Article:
The Web started with AOL and Compuserve building their own closed off small corners of web pages. Reuters’ open-system financial terminals never stood a chance against the sleek Bloomberg terminals. Smartphones and tablets didn’t take off until Apple took out all the unnecessary fluff and designed a sleek user experience, heavily controlled in terms of content. Social media didn’t fully take off with MySpace‘s messy, do-what-you-want interface, but rather with the heavily locked-down interface of Facebook.

It seems that it’s a necessary trade-off to do in the first stages of a new technology, sacrificing functionality for usability. Then, after the initial walled garden has existed for a few years, successful, “messier” options can succeed.

Once users have gotten used to the gist of the service, and a need has been established, then they start venturing out for more options. Now for example, after 6 years with iOS, the messier, customizable Android has now become the dominant driver of smartphone innovation.

Even for the Internet as a whole, it seems people now want their own “splinternets”. The much-faster, university-only Internet 2 was hyped for a long time, and now of course, in the wake of Snowden, Brazil and other countries want their own Internets.

Now, it seems we need the same thing for the Internet of things. Products run on a number of different standards, products don’t talk to each other if they’re from different manufacturers, and setting everything up can get really complicated. A lot of functionality exists, but it’s often pointless, like the washing machine discussed the other day on the O’Reilly Radar podcast that is somehow Internet-enabled, but doesn’t actually do anything useful with that connection.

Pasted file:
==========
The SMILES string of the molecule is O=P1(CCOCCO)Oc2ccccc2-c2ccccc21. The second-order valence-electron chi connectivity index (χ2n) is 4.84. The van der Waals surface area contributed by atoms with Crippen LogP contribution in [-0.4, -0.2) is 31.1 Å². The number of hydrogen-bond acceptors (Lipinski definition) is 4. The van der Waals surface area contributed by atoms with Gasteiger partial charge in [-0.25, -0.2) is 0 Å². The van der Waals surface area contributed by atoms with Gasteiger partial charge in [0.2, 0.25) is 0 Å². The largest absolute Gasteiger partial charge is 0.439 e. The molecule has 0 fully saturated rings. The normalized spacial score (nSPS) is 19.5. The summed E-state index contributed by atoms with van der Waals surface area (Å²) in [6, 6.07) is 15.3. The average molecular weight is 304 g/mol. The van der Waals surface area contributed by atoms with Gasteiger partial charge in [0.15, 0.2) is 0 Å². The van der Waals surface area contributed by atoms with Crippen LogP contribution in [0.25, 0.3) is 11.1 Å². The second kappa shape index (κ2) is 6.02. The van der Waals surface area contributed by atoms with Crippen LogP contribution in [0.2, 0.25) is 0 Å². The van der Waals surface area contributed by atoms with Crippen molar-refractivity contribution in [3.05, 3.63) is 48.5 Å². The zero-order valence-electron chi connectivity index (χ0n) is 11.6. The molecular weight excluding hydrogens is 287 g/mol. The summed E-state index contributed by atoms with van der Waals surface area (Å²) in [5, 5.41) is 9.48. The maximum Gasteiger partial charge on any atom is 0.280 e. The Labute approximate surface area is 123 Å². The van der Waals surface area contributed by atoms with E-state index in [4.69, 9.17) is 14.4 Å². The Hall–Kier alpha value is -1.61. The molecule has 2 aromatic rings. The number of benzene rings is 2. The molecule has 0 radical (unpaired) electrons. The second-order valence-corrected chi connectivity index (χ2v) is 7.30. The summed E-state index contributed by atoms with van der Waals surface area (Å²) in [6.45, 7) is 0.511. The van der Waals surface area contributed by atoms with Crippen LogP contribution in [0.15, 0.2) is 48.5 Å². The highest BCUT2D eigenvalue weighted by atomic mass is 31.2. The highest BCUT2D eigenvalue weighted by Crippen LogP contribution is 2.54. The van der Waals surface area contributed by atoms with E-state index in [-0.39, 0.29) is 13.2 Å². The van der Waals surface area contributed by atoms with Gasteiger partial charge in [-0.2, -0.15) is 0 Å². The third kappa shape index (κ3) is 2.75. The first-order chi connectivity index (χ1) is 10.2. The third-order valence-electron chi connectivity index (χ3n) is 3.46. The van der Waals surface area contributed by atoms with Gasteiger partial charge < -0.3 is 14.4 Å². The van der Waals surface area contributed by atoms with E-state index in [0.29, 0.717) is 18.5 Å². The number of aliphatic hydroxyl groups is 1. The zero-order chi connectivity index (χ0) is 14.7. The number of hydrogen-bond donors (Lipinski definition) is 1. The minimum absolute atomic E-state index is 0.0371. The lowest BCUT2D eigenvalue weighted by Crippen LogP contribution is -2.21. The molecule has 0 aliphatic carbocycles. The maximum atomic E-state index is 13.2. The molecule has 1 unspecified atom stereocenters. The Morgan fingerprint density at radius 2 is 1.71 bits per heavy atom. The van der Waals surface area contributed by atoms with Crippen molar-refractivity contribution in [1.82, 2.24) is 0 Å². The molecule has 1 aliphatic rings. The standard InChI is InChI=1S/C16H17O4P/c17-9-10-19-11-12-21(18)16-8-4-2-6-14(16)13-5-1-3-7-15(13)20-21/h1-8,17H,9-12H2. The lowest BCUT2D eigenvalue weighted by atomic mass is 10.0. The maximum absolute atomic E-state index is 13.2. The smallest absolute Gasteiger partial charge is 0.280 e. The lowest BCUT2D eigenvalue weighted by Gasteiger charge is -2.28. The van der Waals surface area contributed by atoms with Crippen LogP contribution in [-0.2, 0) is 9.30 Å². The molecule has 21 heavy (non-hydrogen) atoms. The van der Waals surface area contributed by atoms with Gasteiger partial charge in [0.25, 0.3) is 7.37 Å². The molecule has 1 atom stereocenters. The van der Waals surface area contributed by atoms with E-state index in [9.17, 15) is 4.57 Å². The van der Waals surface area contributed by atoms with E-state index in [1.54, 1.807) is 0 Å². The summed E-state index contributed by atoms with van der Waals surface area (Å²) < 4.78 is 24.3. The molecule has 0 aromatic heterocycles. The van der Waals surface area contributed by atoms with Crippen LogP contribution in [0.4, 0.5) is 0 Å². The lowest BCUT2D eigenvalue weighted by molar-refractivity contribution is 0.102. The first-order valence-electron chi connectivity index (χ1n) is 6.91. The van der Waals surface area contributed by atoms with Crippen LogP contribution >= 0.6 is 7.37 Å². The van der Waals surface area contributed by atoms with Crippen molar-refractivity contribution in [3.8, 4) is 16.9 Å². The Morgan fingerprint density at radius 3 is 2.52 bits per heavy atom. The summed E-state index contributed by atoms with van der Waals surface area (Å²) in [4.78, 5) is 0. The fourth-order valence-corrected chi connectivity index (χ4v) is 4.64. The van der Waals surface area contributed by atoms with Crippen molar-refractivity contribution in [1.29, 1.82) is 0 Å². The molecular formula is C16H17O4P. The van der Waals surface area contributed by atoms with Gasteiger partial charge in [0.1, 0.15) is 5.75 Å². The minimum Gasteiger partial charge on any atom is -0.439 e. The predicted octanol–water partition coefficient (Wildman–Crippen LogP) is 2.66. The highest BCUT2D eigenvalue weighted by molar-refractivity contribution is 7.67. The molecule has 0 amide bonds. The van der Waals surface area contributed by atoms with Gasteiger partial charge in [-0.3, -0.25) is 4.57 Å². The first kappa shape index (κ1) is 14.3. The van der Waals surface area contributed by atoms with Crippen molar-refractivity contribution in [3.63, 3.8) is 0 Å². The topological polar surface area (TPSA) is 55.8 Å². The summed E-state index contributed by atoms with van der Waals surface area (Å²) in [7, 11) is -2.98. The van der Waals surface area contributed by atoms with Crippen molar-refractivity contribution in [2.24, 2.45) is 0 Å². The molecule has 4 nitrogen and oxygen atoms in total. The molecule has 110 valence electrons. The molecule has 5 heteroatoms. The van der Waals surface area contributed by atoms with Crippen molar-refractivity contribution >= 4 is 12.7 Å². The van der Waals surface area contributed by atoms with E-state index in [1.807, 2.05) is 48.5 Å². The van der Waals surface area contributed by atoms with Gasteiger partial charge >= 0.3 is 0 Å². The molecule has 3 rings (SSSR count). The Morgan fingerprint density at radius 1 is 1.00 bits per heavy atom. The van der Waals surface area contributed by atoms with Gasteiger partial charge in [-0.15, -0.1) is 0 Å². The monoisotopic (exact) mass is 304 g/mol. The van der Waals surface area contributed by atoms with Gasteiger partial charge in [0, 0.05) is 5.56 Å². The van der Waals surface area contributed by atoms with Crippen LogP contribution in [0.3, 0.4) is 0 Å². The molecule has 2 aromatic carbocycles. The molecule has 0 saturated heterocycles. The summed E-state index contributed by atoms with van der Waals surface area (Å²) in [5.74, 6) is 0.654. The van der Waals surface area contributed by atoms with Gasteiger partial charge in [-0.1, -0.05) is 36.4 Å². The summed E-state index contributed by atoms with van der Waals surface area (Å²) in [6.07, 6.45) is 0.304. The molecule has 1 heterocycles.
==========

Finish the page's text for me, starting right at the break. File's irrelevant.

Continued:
Further, security is an issue. As Stacey Higginbotham discussed the other week on the GigaOm Internet of Things podcast, the way it is today, someone could hack into your coffeemaker and wreak every-day havoc.

We therefore need Apple to step up to the plate and play its role of chief technology simplifier and beautifier. Don’t let Nest beat you to it (or these guys). Imagine a sleek iHome console that cuts out unnecessary functionality and delivers a seamless experience. That would rejuvenate my hope in Apple.

Japan is Apple without (Steve) Jobs

English: Metropolitan Government Building in S...

I first visited Japan in 2002. It was at the time the most futuristic country I’d ever seen. Everything was electronic, automated and smoothly running like a machine. It seemed light years ahead of the rest of the world, and set to lead the world forward.
The second time I visited, in 2013, it was still a fantastically modern country, but everything looked fairly similar to the way it did in 2002. It no longer felt like they were ahead of the rest of the world. It was as if they’d had a lost decade not only on the stock market, but also in terms of city innovation.
As Shinzo Abe tries his best now to reinvent Japan, I’m struck by all the comments I read solidifying the view that Japan is still stuck in the past. It is a very modernistic past, but it is still the past. The FT ran an article yesterday about how the Japanese high-tech companies, such as Sony, still make old-school, deeply commoditized products such as electric rice cookers. And they’re unable to cut their losses and move on. No matter how hard hedge fund activist Daniel Loeb tries to make Sony split itself up, they’re stuck in their old mindset.